Epigenetics and Life-Long Events

Epigenetic modifications to genes can be transient, altering gene expression for a short period of time. But some changes are very stable and may last for the entire lifetime of an individual. In this session we will examine some of the evidence that addresses how epigenetics can create and maintain long-term patterns of gene expression, and the potential effects this has. Topics will include the adult consequences of early abuse or neglect, the changes in gene expression that are induced by drugs of addiction and the delayed clinical responses to antidepressants. The potentially reversible nature of epigenetic modifications to genes means that there is the scope for altering these responses, but will this increased mechanistic understanding change practice?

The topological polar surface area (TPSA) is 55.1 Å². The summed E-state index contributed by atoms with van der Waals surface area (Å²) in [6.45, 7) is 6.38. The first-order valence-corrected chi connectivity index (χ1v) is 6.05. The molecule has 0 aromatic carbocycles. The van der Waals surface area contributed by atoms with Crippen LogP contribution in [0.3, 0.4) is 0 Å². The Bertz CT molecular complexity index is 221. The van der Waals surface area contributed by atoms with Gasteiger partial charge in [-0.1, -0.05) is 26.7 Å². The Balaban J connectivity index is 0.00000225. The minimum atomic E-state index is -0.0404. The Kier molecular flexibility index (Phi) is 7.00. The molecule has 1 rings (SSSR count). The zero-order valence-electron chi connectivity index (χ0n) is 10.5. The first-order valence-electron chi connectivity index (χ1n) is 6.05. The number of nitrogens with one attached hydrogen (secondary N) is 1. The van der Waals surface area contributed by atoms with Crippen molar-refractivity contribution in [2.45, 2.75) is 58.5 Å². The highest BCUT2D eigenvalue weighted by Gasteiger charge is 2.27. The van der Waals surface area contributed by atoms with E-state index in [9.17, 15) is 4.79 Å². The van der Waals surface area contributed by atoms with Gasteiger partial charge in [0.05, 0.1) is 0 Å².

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Dr Nessa Carey

Nessa Carey has a science PhD from the University of Edinburgh and is a Visiting Professor at Imperial College London. Between 2001 and 2014 she worked in the UK biotech and pharmaceutical sectors, where much of her time was spent in translating the latest findings in epigenetics into opportunities to create new therapies to improve human health.


This video presentation is from Neurobiology and its Applications to Psychotherapy - II. To find out more about this module click here.